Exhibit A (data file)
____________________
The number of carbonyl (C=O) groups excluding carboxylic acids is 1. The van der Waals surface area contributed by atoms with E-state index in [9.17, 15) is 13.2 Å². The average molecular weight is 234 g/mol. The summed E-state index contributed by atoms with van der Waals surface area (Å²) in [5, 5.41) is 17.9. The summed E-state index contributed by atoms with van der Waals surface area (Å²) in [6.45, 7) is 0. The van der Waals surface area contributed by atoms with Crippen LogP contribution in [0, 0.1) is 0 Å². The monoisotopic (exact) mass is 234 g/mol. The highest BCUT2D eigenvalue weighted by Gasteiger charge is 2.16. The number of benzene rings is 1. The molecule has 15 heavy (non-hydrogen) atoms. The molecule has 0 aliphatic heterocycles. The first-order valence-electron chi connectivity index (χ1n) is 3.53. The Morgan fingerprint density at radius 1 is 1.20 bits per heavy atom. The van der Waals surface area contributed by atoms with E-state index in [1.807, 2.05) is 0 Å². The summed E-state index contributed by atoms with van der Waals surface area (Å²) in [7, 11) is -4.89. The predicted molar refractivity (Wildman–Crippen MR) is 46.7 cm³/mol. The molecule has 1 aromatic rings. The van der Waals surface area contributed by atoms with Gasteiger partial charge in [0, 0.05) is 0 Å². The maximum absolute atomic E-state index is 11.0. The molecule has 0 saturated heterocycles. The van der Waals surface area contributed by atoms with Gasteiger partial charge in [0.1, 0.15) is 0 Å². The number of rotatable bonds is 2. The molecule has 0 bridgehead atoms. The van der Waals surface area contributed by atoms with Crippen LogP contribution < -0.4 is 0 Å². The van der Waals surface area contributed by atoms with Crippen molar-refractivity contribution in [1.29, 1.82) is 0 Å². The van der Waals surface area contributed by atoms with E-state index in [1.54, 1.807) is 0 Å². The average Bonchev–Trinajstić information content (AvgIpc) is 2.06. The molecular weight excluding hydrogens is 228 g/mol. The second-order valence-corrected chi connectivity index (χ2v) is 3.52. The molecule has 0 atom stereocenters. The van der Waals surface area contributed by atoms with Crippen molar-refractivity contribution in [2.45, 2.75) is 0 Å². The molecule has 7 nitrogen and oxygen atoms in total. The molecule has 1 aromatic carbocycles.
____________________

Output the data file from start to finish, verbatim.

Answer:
The number of carbonyl (C=O) groups excluding carboxylic acids is 1. The van der Waals surface area contributed by atoms with E-state index in [9.17, 15) is 13.2 Å². The average molecular weight is 234 g/mol. The summed E-state index contributed by atoms with van der Waals surface area (Å²) in [5, 5.41) is 17.9. The summed E-state index contributed by atoms with van der Waals surface area (Å²) in [6.45, 7) is 0. The van der Waals surface area contributed by atoms with Crippen LogP contribution in [0, 0.1) is 0 Å². The monoisotopic (exact) mass is 234 g/mol. The highest BCUT2D eigenvalue weighted by Gasteiger charge is 2.16. The number of benzene rings is 1. The molecule has 15 heavy (non-hydrogen) atoms. The molecule has 0 aliphatic heterocycles. The first-order valence-electron chi connectivity index (χ1n) is 3.53. The Morgan fingerprint density at radius 1 is 1.20 bits per heavy atom. The van der Waals surface area contributed by atoms with E-state index in [1.807, 2.05) is 0 Å². The summed E-state index contributed by atoms with van der Waals surface area (Å²) in [7, 11) is -4.89. The predicted molar refractivity (Wildman–Crippen MR) is 46.7 cm³/mol. The molecule has 1 aromatic rings. The van der Waals surface area contributed by atoms with Gasteiger partial charge in [0, 0.05) is 0 Å². The maximum absolute atomic E-state index is 11.0. The molecule has 0 saturated heterocycles. The van der Waals surface area contributed by atoms with Gasteiger partial charge in [0.1, 0.15) is 0 Å². The number of rotatable bonds is 2. The molecule has 0 bridgehead atoms. The van der Waals surface area contributed by atoms with Crippen LogP contribution < -0.4 is 0 Å². The van der Waals surface area contributed by atoms with Crippen molar-refractivity contribution in [1.29, 1.82) is 0 Å². The van der Waals surface area contributed by atoms with E-state index in [1.54, 1.807) is 0 Å². The average Bonchev–Trinajstić information content (AvgIpc) is 2.06. The molecular weight excluding hydrogens is 228 g/mol. The second-order valence-corrected chi connectivity index (χ2v) is 3.52. The molecule has 0 atom stereocenters. The van der Waals surface area contributed by atoms with Crippen molar-refractivity contribution in [2.45, 2.75) is 0 Å². The molecule has 7 nitrogen and oxygen atoms in total. The molecule has 1 aromatic carbocycles.